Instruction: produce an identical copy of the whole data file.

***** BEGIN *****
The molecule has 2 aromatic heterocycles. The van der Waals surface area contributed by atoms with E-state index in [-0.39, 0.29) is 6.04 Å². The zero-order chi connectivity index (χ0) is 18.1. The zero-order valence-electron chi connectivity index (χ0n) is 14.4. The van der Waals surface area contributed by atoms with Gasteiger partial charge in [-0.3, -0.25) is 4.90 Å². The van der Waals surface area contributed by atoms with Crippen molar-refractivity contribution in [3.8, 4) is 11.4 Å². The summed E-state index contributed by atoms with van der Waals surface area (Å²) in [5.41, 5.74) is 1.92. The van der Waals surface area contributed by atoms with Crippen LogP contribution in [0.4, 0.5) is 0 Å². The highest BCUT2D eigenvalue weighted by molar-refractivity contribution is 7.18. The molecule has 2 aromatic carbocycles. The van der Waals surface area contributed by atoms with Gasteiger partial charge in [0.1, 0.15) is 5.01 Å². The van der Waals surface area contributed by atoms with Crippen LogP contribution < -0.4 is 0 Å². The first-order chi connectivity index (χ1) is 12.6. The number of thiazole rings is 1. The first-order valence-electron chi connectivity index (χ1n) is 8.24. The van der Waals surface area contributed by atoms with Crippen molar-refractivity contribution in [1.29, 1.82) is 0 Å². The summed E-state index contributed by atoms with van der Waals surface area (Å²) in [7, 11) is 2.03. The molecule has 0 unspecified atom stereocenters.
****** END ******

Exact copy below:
The molecule has 2 aromatic heterocycles. The van der Waals surface area contributed by atoms with E-state index in [-0.39, 0.29) is 6.04 Å². The zero-order chi connectivity index (χ0) is 18.1. The zero-order valence-electron chi connectivity index (χ0n) is 14.4. The van der Waals surface area contributed by atoms with Gasteiger partial charge in [-0.3, -0.25) is 4.90 Å². The van der Waals surface area contributed by atoms with Crippen molar-refractivity contribution in [3.8, 4) is 11.4 Å². The summed E-state index contributed by atoms with van der Waals surface area (Å²) in [5.41, 5.74) is 1.92. The van der Waals surface area contributed by atoms with Crippen LogP contribution in [0.4, 0.5) is 0 Å². The highest BCUT2D eigenvalue weighted by molar-refractivity contribution is 7.18. The molecule has 2 aromatic carbocycles. The van der Waals surface area contributed by atoms with Gasteiger partial charge in [0.1, 0.15) is 5.01 Å². The van der Waals surface area contributed by atoms with Crippen LogP contribution < -0.4 is 0 Å². The first-order chi connectivity index (χ1) is 12.6. The number of thiazole rings is 1. The first-order valence-electron chi connectivity index (χ1n) is 8.24. The van der Waals surface area contributed by atoms with Crippen molar-refractivity contribution in [1.29, 1.82) is 0 Å². The summed E-state index contributed by atoms with van der Waals surface area (Å²) in [7, 11) is 2.03. The molecule has 0 unspecified atom stereocenters.